Regions of England
As a region, the largest regional field unit is called sub-national level in England. The nine English regions are used for statistical purposes and form constituencies in the election for the European Parliament. With the exception of Greater London since 2012 they have no administrative functions.
Since the 1990s, the policy of the United Kingdom attempted to strengthen the power of local governments at regional level. This technique, known as devolution program led to elected assemblies in Scotland, Wales and Northern Ireland.
In April 1994, the British government set up under John Major in England ten Government Office Regions, which each had a Government Office. The 1997 came into office Labour government also set up in the regions outside of London Regional Development Agencies and Regional Chambers. In Greater London for this purpose a plebiscite was held in 1998, as the result of which in 2000 the London Assembly, the Greater London Authority and the Office of Mayor of London were established.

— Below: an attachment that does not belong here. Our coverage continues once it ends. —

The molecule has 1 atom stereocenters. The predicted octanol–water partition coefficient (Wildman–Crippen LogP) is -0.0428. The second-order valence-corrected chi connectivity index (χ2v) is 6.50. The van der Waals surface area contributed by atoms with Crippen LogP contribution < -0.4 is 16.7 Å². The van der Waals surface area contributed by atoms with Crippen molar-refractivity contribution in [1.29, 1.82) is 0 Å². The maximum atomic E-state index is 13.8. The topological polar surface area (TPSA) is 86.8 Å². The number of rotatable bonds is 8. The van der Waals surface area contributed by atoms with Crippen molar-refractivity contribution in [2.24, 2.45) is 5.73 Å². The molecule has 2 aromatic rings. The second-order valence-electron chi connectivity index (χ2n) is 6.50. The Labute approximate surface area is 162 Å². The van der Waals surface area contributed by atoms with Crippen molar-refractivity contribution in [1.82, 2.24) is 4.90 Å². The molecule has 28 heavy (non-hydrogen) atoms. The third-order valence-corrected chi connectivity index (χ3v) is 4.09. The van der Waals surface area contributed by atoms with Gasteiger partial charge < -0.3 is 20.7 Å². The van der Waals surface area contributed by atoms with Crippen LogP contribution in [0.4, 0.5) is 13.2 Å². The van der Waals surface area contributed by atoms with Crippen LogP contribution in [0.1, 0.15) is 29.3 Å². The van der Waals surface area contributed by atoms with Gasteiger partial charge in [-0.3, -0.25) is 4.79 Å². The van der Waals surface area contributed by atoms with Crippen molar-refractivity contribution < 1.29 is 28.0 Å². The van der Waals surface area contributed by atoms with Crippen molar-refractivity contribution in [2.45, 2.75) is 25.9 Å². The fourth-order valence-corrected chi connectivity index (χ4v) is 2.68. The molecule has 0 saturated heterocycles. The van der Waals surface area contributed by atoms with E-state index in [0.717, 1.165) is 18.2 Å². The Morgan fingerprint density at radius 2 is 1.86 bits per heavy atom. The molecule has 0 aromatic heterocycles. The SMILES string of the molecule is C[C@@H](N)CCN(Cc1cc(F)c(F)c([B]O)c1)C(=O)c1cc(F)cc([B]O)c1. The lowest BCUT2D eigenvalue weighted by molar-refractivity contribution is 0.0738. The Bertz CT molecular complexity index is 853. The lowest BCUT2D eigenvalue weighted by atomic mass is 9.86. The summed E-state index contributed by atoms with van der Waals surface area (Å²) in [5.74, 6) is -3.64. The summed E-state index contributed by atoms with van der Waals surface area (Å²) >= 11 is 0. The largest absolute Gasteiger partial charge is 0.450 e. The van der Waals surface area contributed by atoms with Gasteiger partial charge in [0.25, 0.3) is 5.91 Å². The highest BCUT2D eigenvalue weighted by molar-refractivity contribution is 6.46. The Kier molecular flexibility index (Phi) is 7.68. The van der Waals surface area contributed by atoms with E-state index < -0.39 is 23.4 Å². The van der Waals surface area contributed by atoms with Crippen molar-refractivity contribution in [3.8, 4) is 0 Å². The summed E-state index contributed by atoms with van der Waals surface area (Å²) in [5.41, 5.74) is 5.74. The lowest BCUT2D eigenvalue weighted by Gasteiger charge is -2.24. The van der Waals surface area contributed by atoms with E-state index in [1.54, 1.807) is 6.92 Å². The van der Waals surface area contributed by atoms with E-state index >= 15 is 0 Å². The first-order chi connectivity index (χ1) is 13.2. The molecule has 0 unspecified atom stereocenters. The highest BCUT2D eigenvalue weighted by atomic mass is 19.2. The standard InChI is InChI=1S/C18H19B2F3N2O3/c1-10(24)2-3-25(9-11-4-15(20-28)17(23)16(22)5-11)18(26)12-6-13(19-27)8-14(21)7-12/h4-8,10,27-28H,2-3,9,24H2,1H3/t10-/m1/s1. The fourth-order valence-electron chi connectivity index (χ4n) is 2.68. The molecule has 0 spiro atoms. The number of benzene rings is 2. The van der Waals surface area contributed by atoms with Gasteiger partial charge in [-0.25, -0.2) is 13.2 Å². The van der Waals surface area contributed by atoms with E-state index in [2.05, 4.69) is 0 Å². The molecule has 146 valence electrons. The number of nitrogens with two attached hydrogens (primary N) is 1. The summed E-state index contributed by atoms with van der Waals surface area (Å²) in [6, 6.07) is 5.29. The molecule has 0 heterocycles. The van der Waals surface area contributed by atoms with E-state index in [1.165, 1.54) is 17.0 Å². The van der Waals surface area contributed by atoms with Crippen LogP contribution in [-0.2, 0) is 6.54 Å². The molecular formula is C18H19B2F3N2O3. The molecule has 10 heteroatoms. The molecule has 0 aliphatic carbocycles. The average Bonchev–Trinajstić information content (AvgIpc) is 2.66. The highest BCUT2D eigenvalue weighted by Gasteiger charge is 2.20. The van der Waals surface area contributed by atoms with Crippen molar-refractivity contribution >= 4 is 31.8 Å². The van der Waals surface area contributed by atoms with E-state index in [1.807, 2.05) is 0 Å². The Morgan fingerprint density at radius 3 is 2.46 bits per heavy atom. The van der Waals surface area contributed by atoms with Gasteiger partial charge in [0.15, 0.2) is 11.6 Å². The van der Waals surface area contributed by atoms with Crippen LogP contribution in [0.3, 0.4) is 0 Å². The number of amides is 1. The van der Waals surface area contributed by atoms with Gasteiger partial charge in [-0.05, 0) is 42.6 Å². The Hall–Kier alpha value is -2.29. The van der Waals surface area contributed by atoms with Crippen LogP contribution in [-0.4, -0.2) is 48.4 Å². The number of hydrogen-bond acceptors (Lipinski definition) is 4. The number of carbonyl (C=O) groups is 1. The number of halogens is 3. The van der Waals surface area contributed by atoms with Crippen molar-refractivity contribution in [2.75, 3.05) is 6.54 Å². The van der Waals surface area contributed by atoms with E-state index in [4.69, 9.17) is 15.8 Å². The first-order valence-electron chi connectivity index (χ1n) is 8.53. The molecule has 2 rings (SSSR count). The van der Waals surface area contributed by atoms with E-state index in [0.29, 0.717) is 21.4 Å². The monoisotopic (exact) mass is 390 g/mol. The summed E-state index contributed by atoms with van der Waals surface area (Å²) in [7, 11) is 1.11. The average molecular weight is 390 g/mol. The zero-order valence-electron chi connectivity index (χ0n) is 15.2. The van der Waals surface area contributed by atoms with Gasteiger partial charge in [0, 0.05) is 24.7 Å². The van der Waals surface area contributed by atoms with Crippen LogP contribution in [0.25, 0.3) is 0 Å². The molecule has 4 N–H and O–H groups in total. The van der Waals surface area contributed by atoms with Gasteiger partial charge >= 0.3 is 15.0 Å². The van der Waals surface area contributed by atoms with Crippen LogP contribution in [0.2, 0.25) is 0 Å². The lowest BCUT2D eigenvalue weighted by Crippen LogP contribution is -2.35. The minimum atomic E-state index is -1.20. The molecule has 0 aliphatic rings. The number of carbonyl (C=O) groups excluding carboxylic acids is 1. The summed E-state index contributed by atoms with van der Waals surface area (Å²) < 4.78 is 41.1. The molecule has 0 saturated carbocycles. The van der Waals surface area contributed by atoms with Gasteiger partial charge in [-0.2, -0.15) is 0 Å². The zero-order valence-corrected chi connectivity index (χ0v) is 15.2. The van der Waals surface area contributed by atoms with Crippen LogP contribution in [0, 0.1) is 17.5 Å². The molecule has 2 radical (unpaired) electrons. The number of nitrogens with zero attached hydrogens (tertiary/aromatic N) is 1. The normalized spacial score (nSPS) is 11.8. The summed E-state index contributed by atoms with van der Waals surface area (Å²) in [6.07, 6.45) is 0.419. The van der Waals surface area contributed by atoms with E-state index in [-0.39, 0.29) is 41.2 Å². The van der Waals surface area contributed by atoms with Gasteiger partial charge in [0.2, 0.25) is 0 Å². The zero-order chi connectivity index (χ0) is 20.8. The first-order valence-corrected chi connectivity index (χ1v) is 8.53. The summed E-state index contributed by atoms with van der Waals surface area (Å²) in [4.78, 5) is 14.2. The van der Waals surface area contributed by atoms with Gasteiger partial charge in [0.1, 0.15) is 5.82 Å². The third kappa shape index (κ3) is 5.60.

In North East England, the setting up of a directly elected regional assembly was rejected in a referendum held on 4 November 2004. Then was waived votes in other regions.
In June 2010, the government of Conservatives and Liberals announced the abolition of all region functions. Then 2011, the Government Offices and Regional Development Agencies abolished on 31 March 2012. Greater London remained unaffected by these measures.